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  • Hands on with the Lumix GF3

    I now have a Lumix GF3 to explore for a couple of weeks

    Any questions? Just post them here!

    Ian
    Founder/editor
    Four Thirds User (http://fourthirds-user.com)
    Digital Photography Now (http://dpnow.com)
    Olympus UK E-System User Group (http://e-group.uk.net)
    Olympus camera, lens, and accessory hire (http://e-group.uk.net/hire)
    Twitter: www.twitter.com/ian_burley
    Flickr: www.flickr.com/photos/dpnow/
    Pinterest: www.pinterest.com/ianburley/

  • #2
    Re: Hands on with the Lumix GF3

    Does it feel significantly smaller than the GF2?
    ~Reggie

    Nikon D3s | D500 | Nikkor 300mm f/4 PF | Tamron 10-24 f/3.5-4.5 | 70-200 f/2.8 G2 | Sigma 50 f/1.4 Art | 500mm f/4 Sport

    Panasonic GX8 | GF3 | 20 f/1.7 II | 12-35 f/2.8

    Comment


    • #3
      Re: Hands on with the Lumix GF3

      Hello this is Marcel from the Netherlands.

      I've been using the GF3 (14/42 lens) for a week now.
      Is doesn't seem to produce very sharp images.

      What is your experience?

      Comment


      • #4
        Re: Hands on with the Lumix GF3

        The 14-42 is a budget lens, but I think it's a respectable performer. Can you provide any examples to demonstrate where the lens is not very sharp?

        Ian
        Founder/editor
        Four Thirds User (http://fourthirds-user.com)
        Digital Photography Now (http://dpnow.com)
        Olympus UK E-System User Group (http://e-group.uk.net)
        Olympus camera, lens, and accessory hire (http://e-group.uk.net/hire)
        Twitter: www.twitter.com/ian_burley
        Flickr: www.flickr.com/photos/dpnow/
        Pinterest: www.pinterest.com/ianburley/

        Comment


        • #5
          Re: Hands on with the Lumix GF3

          The photos seem look oke but dont really have a edgy area, a spot where focus is really dead on.
          I had big hope for face recognition. But maybe i'm just using the wrong settings.

          http://www.dutchdodo.com/P1000234.JPG
          http://www.dutchdodo.com/P1000229.JPG

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          • #6
            Re: Hands on with the Lumix GF3

            That second one looks pretty sharp to me, especially given the 1/13th shutter.
            ~Reggie

            Nikon D3s | D500 | Nikkor 300mm f/4 PF | Tamron 10-24 f/3.5-4.5 | 70-200 f/2.8 G2 | Sigma 50 f/1.4 Art | 500mm f/4 Sport

            Panasonic GX8 | GF3 | 20 f/1.7 II | 12-35 f/2.8

            Comment


            • #7
              Re: Hands on with the Lumix GF3

              Hello there, and thanks for the replies.

              I have to days to decide if i want to exchange the camera for an other model.

              I originally decided to go for a DSLR but i wanted something small.
              Don't know if i made the right choice.

              For me the options are to exchange for a GH2 or go for the Nikon D3100 because they all are round the same price. (Around 500 euro's).
              Another option is the trade up for an pancake-lens, since this will need need less light.

              I only have been using point and shoot before. These seem to produce sharper/edgy/higher contrast photos (maybe software sharpened)
              Therefore it is hard for me to compare the image quality to the result of an DSLR like the D3100.

              Can anyone give me some insight considering image quality and detail. Thanks in advance.

              Comment


              • #8
                Re: Hands on with the Lumix GF3

                The second photo looks very sharp to me as well, just as Reggie says. The camera seemed to focus on the girl's face. Some other items on the table are out of focus because they are simply outside the depth of field with the selected aperture (f/stop). The color and contrast look good to me too. What is it about the photo that doesn't please you?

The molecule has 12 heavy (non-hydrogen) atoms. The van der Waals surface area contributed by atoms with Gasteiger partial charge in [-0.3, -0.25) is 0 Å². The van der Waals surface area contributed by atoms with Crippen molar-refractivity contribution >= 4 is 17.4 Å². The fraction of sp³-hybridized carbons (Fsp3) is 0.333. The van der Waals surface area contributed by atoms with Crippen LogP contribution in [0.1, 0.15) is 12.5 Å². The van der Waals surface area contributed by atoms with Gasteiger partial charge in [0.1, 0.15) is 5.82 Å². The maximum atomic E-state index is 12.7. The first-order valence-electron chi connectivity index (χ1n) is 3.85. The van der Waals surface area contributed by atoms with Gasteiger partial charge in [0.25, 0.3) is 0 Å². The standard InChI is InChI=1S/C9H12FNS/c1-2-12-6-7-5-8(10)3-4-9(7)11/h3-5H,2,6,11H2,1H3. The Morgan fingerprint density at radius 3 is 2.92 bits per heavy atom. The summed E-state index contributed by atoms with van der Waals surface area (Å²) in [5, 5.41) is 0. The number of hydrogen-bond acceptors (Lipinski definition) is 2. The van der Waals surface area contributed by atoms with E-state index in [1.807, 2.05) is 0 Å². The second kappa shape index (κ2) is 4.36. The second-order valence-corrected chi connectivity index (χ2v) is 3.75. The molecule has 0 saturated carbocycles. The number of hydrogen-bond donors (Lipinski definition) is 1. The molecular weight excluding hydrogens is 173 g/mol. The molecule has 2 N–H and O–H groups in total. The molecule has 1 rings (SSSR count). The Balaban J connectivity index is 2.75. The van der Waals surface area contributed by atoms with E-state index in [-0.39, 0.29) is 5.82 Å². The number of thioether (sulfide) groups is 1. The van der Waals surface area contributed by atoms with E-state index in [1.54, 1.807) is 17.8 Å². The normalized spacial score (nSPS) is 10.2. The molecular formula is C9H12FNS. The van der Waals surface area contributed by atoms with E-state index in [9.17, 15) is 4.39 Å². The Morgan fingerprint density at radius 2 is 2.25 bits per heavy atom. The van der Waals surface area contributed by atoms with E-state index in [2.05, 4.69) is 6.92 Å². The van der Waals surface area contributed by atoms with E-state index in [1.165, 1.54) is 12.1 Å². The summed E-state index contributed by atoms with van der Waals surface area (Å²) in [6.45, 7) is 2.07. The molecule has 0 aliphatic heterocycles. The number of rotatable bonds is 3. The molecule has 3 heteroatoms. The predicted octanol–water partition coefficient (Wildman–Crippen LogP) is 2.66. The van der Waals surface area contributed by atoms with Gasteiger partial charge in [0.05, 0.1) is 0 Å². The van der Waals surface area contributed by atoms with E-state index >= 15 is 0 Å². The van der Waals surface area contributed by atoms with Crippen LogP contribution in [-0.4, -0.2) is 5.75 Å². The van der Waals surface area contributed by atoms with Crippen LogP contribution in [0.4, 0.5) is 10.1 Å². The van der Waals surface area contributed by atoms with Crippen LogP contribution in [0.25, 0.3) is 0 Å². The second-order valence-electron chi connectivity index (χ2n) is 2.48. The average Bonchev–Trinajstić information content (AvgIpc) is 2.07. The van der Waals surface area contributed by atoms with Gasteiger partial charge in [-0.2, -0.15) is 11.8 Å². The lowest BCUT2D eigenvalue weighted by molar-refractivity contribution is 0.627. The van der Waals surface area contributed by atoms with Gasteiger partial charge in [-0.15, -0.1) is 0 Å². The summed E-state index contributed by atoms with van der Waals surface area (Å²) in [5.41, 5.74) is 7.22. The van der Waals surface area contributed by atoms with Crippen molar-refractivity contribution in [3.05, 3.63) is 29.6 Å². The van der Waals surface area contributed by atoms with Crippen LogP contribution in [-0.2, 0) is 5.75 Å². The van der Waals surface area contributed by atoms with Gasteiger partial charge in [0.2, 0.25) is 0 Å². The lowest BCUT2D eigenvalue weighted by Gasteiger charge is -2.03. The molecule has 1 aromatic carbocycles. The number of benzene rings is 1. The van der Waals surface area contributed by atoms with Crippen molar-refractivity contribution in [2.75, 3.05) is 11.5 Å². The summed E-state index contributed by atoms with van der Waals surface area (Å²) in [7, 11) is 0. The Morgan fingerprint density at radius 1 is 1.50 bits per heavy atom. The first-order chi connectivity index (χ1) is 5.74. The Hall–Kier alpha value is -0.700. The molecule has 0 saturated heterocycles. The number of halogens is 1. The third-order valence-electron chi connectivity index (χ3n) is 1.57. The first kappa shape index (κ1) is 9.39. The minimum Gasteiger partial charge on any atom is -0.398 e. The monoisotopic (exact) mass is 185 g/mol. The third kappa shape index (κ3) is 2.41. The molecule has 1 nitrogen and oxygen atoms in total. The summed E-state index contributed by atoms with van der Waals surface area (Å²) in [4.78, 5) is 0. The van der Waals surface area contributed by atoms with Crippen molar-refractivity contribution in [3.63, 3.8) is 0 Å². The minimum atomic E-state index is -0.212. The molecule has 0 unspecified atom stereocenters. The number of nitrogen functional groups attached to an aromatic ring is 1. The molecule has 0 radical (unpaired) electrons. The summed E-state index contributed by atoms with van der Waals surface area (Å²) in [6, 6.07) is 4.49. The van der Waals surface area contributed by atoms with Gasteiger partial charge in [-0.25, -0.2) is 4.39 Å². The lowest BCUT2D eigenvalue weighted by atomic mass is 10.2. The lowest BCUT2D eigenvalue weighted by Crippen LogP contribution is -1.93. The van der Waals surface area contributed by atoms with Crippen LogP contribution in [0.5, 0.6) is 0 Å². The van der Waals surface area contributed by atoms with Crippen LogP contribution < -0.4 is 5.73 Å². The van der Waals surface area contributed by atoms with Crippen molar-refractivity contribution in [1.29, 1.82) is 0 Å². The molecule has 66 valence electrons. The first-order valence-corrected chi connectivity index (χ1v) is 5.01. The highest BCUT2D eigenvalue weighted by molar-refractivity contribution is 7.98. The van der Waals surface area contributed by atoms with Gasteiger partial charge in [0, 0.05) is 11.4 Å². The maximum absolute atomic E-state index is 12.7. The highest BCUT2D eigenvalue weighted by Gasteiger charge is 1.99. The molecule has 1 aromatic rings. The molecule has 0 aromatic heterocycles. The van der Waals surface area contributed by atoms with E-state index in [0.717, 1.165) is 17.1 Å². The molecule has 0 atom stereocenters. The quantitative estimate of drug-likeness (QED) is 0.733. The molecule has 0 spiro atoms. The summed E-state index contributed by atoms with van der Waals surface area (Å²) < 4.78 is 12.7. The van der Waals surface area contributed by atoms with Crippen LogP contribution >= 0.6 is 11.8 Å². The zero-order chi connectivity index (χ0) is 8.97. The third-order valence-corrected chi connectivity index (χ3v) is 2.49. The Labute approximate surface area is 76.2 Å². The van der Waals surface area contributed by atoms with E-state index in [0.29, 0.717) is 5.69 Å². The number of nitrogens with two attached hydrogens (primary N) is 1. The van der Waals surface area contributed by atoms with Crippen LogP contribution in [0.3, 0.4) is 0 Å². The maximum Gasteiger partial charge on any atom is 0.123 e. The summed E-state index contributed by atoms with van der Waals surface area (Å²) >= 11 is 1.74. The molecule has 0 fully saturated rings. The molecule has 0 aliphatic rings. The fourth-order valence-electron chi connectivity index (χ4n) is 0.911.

On the first photo, there appears to be a bit of motion blur, probably due to a slow shutter speed. I'm having more difficulty telling where the camera focused. The scene looks very dark, so I guessing that the problem is simply that there was too little light for a handheld photo without flash.

                I'm guessing that the compact-camera images are sharpened more than what you're getting from the GF-3. Sharpening makes an image look sharp, but the GF-3 images will have much more true detail. Is the contrast you're used to seeing also a product of noise and a limited dynamic range in the compact cameras? These may give the appearance of good contrast, but will not have the subtlety of color and detail of the GF-3. There are also settings in the GF-3 to increas contrast and sharpening if you prefer.

                - Hal -
                A Still Mind - Photography, Music, Meditation, Ministry - www.astillmind.net
                Olympus E-M5; Panasonic-Leica DG Summilux 25mm; Zuiko 12-60 SWD, 50-200 SWD; Sigma 105 Macro; Rokinon (Samyang) 7.5mm fisheye; Olympus 8/1.8 PRO fisheye; FL-50R; Giottos MT-8361 tripod with Gitzo GH2780QR ballhead.

                Comment


                • #9
                  Re: Hands on with the Lumix GF3

                  Nobody has picked up on the fact that these were taken at 1/20th and 1/13th second shutter speeds. These are very slow shutter speeds. There is lots of obvious subject movement that will not be countered by IS (that only corrects camera shake). Considering the conditions I think the sharpness is pretty good.

                  This is not a fair test of the lens or camera at all.

                  Ian
                  Founder/editor
                  Four Thirds User (http://fourthirds-user.com)
                  Digital Photography Now (http://dpnow.com)
                  Olympus UK E-System User Group (http://e-group.uk.net)
                  Olympus camera, lens, and accessory hire (http://e-group.uk.net/hire)
                  Twitter: www.twitter.com/ian_burley
                  Flickr: www.flickr.com/photos/dpnow/
                  Pinterest: www.pinterest.com/ianburley/

                  Comment


                  • #10
                    Re: Hands on with the Lumix GF3

                    Thank you for the relevant shutter-speed remark.
                    Still i'm wondering if under the same conditions a G3 or Nikon D3100 would have performed better.

                    I often shoot in low light situations. For now i'm still considering trading up for
                    A) GF3 pancake-lens
                    B) G3
                    C) Nikon D3100

                    What would your advice be for someone living in the Netherlands + shooting lots of indoor images